As the CJEU held (para. 46): “¿such an injunction would result in a serious infringement of the freedom of the hosting service provider to conduct its business since it would require that hosting service provider to install a complicated, costly, permanent computer system at its own expense, which would also be contrary to the conditions laid down in Article 3(1) of Directive 2004/48, which requires that measures to ensure the respect of intellectual-property rights should not be unnecessarily complicated or costly.”
On the rights protected under the Charter, the Court noted that (para. 48): “Moreover, the effects of that injunction would not be limited to the hosting service provider, as the contested filtering system may also infringe the fundamental rights of that hosting service provider’s service users, namely their right to protection of their personal data and their freedom to receive or impart information, which are rights safeguarded by Articles 8 and 11 of the Charter respectively”.
The Cyprus State of Play
In Cyprus, the Law Providing for Certain Aspects of Information Society Services and Particularly Electronic Commerce, Law 156(I) of 2004, as amended (Law 156(I)/04), transposed the e-commerce Directive into the Cypriot legal order. Interpreting the provisions of s. 2 of Law 156(I)/04, an established ISP in Cyprus would be one having its main centre of activities in Cyprus, to a large degree irrespectively of whether its technological infrastructure is located in Cyprus or not.
Contrary to jurisdictions of other Member States, such as, inter alia, the United Kingdom, Cyprus has fully transposed the provisions of e-commerce Directive and particularly provides for the exclusion of liability of ISPs.
Specifically, the following exclusions of liability for an ISP exist under s.s. 15, 16, 17 and 18 of Law 156(I)/04 respectively:
(1) Regarding the provision of an information society service which involves the transmission of information, an ISP shall not be liable for the information transmitted, on condition that the ISP:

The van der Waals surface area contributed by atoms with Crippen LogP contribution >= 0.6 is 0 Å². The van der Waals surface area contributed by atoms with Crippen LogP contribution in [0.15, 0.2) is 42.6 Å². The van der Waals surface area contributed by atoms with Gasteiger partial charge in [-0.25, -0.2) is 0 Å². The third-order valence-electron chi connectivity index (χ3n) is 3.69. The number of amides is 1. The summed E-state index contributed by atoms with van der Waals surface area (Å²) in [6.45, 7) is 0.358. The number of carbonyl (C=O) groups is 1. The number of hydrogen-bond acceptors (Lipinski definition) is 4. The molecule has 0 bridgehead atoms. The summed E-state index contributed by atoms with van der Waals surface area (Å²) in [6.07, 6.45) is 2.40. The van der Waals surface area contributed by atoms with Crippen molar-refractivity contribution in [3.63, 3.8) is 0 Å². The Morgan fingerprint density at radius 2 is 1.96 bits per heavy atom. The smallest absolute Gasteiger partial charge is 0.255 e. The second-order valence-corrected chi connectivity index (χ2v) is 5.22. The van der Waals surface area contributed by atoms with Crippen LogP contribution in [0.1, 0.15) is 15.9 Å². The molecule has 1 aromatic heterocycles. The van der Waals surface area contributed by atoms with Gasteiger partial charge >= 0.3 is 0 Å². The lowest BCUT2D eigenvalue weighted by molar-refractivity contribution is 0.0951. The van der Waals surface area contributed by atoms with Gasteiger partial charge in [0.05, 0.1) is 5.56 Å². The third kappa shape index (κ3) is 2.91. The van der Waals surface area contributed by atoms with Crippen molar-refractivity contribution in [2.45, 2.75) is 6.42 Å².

(a) does not initiate the transmission;
(b) does not select the receiver of the transmission; and
(c) does not select or modify the information contained in the transmission.
(2) Regarding the provision of an information society service is provided that consists of the transmission in a communication network of information provided by a recipient of the service, the ISP shall not be liable for the automatic, intermediate and temporary storage of that information, performed for the sole purpose of making more efficient the information's onward transmission to other recipients of the service upon their request, on condition that:
(a) the ISP does not modify the information;
(b) the ISP complies with conditions on access to the information;
(c) the ISP complies with rules regarding the updating of the information, specified in a manner widely recognized and used by industry;
(d) the ISP does not interfere with the lawful use of technology, widely recognized and used by industry, to obtain data on the use of the information; and
(e) the ISP acts expeditiously to remove or to disable access to the information it has stored upon obtaining actual knowledge of the fact that the information at the initial source of the transmission has been removed from the network, or access to it has been disabled, or that a court or an administrative authority has ordered such removal or disablement.
(3) Regarding an information society service that consists of the storage of information provided by a recipient of the service, the ISP, subject to the recipient of the service not acting under the control of the ISP, shall not be liable for the information stored at the request of a recipient of the service, on condition that:
(a) the ISP does not have actual knowledge of illegal activity or information and, as regards claims for damages, is not aware of facts or circumstances from which the illegal activity or information is apparent; or
(b) the ISP, upon obtaining such knowledge or awareness, acts expeditiously to remove or to disable access to the information.
(4) Regarding the monitoring of information transmitted or stored under any information society services provided within the context of any of s.s. 15, 16 and/or 17 of Law 156(I)/04, there shall be no general obligation on ISPs to monitor the information which they transmit or store, nor a general obligation actively to seek facts or circumstances indicating illegal activity.
It therefore becomes clear that a Cyprus ISP shall not be liable for illegal or copyright-infringing content transmitted through its infrastructure, where the above mentioned conditions are met. Cyprus constitutes an ideal jurisdiction from which to carry out e-commerce trading and provide online services, provided that regulated legal advice is obtained to ensure that all conditions relieving a Cyprus-based ISP from liability are in place.